News Briefs, May 2009
Legislation Introduced to Improve the Teaching of American History and Civics
In March Senator Lamar Alexander (R-Tenn.), along with cosponsors Senators Edward Kennedy (D-Mass.) and Robert Byrd (D-W.Va.), introduced a bill (S. 659) entitled the “Improving the Teaching and Learning of American History and Civics Act of 2009.”
The bill would do the following.
Increase the annual authorization (from $100 million to $150 million) for funding “Teaching American History” programs in local school districts.
Create presidential academies for the teaching of American history and civics.
Create congressional academies for students of American history and civics.
Authorize $50 million for the academies for fiscal years 2010–15.
Authorize appropriations for National History Day. In fiscal 2009, for the first time, National History Day received $500,000 in federal funding.
Require states to develop and implement standards for student assessments in U.S. History. However, there would be no federal accountability requirement as there is for reading and mathematics.
Allow for the comparison of history and civics test scores of 8th- and 12th-grade students by establishing a 10-state pilot program that would expand the National Assessment of Education Progress (NAEP).
The bill has been referred to the Senate Health, Education, Labor and Pensions Committee that Senator Kennedy chairs. Senator Byrd is the originator of the Teaching American History grants program and is a senior member of the Appropriations Committee. In addition, Senator Alexander is a former secretary of education and the ranking Republican in the Subcommittee on Children and Families that has jurisdiction over the Department of Education. So the key players are in a position to move this bill quickly.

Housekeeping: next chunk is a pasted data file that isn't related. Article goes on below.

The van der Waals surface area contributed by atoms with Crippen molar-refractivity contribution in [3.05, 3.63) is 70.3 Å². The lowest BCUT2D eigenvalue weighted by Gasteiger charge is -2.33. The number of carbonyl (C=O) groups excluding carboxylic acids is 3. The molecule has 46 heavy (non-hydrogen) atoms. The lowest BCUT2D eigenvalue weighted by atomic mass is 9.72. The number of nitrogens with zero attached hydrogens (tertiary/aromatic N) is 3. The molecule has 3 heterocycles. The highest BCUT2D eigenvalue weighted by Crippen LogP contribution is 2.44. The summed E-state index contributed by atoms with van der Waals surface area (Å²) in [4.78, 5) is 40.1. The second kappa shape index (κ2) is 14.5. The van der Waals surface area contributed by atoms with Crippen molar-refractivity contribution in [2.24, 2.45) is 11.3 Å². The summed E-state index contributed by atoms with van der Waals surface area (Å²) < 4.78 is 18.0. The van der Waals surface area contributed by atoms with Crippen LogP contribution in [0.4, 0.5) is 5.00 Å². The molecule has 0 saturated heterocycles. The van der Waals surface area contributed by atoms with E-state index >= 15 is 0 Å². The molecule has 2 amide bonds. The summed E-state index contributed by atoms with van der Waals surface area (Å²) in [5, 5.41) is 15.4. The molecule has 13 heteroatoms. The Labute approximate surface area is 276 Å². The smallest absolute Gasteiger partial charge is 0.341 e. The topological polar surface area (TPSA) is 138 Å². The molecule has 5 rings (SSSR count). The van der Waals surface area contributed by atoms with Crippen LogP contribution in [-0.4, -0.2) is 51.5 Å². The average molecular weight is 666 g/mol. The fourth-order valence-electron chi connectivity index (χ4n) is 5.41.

Leon Kass Named Jefferson Lecturer
Leon R. Kass, a widely published author, award-winning humanities teacher, and one of America’s leading moral philosophers and experts on medical ethics, will deliver the 2009 Jefferson Lecture in the Humanities, the National Endowment for the Humanities (NEH) announced. The annual NEH-sponsored Jefferson Lecture is the most prestigious honor the federal government bestows for distinguished intellectual achievement in the humanities.
Kass will deliver the 38th Jefferson Lecture in the Humanities on Thursday, May 21, 2009, at 7 p.m. at the Warner Theatre in Washington, D.C., on the topic, “‘Looking for an Honest Man’: Reflections of an Unlicensed Humanist.”
Tickets to the lecture are free of charge and will be distributed on a first-come, first-served basis. Ticket requests must be submitted by May 4 via the online form at www.neh.gov/online/tickets_2009.asp. All other inquiries, as well as ticket requests for persons lacking online access, may be directed to (202) 606-8446.
Currently Kass is the Addie Clark Harding Professor in the College and the Committee on Social Thought at the University of Chicago, and the Hertog Fellow in Social Thought at the American Enterprise Institute in Washington, D.C. For nearly four decades, Kass has been engaged with ethical and philosophical issues raised by biomedical advances, and, more recently, with questions of human nature and with broader moral and cultural issues.
Civil War Preservation Trust Releases List of “Most Endangered Battlefields”
On March 18, the Civil War Preservation Trust (a member of the National Coalition for History) unveiled its annual report on the status of the nation’s historic battlegrounds. The report, entitled History under Siege: A Guide to America’s Most Endangered Civil War Battlefields, identifies the most threatened Civil War sites in the United States and what can be done to save them.
History under Siege is composed of two parts. The first section presents the 10 most endangered battlefields in the nation, providing a brief description of the history and preservation status of each site. The second section briefly describes the 15 additional “at risk” sites that round out the top 25 endangered Civil War battlefields in the United States. A copy of the report can be read online at www.civilwar.org/historyundersiege.
—Lee White is the executive director of the National Coalition for History. He can be reached at firstname.lastname@example.org. His regular, informative, “Washington Update,” can be read at http://historycoalition.org where readers can also sign up to receive the update or to get an RSS feed about the latest post.
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